A few weeks ago I was reminded, over dinner with a friend, that we are living in a strange environment of First World Problems.  Radioactive hogs and tide-driven islands of toxic debris are merely footnotes in the discussion of what ails us.  Each day brings a new bout of whinging about a ludicrous catalogue of non-problems.  And it is becoming very difficult to avoid.  Airports are an excellent laboratory to prove the point.  Between televisions, hanging in every corner and spouting a kind of shrill hysteria, and the disease of mobile phones, one is virtually inundated with “news” and “tweets” and texts and emails and phone calls, or by people enraptured by them.  The people in an airport actually look like enslaved robots–which reminds me of this news, learned incidentally, that Lowe’s Home Improvement Stores will be employing robot greeters in the near future.  The future is a Phil Spector Wall of Sound that actually makes people look like Phil Spector.

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Uncle Phil Knows What’s Good For You

There is a great deal of money to be made in the pimping of non-problems through the media, which is a diabolical machine that can never be turned off.  Allen Ginsberg once told me, while playing on his squeezebox and stuffing his face with a gift basket of nutbread, that the problem with television, and by extension all media, is that it is a one-way conversation.  One can never talk-back to the machine.  Good point.

Perhaps that is why I increasingly prefer our local paper, which comes out only on Wednesdays.  Once a week seems an appropriate number of times for the town cryer to come piping through the village.  By Wednesday, of course, it is possible to predict the content of “The Nugget” from page one to the end, but that is the beauty of it.  While the rest of the world is riding downhill on a skateboard with speed wobbles, our little paper comes reliably stocked with old, almost moldy, news, and angry letters to the editor tackling decidedly First World Problems–whether or not the new streetlights in downtown Sisters violate the “dark sky ordinance”, or if the City is responsible for shoveling snow in front of the bookstore.  These are First World Problems, which might properly be defined as Not Problems.  Occasionally–okay, admittedly more than occasionally–I crave stories about radioactive hogs and toxic monsters, or exploding rockets, or how entire midwestern cities are collapsing back into the earth, or how scientists have discovered that drinking milk is now destroying the world, but after a few minutes of that I begin to feel physically ill.  You’ve heard of slow food?  Perhaps we need to focus on slow news, and then, most definitely, slow politics.  One sometimes gets the sense that had Congress not met since 1941, we might be better off.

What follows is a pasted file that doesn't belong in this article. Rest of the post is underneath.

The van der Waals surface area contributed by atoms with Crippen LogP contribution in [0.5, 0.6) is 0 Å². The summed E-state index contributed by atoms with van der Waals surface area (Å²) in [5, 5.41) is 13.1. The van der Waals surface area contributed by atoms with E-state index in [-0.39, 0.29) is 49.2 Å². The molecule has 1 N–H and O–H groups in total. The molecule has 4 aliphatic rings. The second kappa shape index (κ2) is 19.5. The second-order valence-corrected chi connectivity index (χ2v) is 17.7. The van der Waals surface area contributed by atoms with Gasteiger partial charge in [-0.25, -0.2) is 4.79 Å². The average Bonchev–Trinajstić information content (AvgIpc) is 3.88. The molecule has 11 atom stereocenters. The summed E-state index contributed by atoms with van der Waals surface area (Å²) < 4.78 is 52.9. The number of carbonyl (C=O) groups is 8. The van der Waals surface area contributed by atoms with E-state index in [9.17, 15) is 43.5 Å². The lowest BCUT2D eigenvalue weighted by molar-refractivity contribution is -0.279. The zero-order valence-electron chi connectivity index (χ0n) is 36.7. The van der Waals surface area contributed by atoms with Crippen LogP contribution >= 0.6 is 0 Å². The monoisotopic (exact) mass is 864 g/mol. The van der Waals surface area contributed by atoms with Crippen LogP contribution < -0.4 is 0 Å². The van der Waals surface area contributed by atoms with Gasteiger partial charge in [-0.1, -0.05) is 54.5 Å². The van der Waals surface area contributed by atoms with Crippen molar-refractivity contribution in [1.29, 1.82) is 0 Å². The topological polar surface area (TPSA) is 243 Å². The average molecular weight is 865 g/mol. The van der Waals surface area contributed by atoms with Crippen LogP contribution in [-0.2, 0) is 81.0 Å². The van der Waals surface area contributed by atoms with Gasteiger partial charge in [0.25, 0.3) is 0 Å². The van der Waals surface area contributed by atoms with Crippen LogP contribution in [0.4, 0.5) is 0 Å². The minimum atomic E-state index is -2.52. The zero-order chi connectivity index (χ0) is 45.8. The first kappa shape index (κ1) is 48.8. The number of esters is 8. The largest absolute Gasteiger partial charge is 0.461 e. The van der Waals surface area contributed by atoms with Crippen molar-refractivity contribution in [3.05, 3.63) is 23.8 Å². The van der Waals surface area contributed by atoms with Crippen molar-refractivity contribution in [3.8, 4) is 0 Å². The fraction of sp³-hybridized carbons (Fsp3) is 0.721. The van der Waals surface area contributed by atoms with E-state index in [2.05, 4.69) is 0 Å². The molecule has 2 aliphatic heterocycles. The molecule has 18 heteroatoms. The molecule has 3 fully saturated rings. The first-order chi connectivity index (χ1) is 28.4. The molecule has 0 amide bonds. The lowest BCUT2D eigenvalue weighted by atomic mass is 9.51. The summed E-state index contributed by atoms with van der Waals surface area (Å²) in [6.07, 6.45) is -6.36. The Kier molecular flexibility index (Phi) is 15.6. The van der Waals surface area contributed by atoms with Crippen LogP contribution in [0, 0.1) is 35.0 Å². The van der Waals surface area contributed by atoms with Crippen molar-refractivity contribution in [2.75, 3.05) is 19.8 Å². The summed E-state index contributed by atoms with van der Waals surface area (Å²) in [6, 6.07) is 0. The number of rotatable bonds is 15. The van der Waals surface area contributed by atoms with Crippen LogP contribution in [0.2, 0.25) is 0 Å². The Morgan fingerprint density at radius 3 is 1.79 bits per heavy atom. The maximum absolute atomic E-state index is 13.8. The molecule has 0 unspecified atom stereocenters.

And so yesterday was a delight.  A news blackout.  A day with friends, sharing our First World Problems while bombing around the Willamette Valley, loading longhorns in the rain, shooting at ducks, standing in the muck of a dairy farm and laughing at the manure ponds that were “built for the kids”.  For me, it was new country, and like all new discoveries it formed in slowly building images, of pastures so green they hurt to look at, of cornfields full of geese, of giant sows in a wallow, of old red barns leaning just a degree too far.  Driving around that beautiful valley, I kept thinking of William Blake, of singing “The Nurse’s Song” along with 300 other people in a packed auditorium.  If you had heard it, that singing, you might have understood the power of poetry to slow the world to a manageable speed.  Sing it to yourself, perhaps, until you find the melody.  You’ll see what I mean.

The Nurse’s Song   (William Blake)

When the voices of children are heard on the green
And laughing is heard on the hill,
My heart is at rest within my breast
And everything else is still.

Then come home my children, the sun is gone down
And the dews of night arise;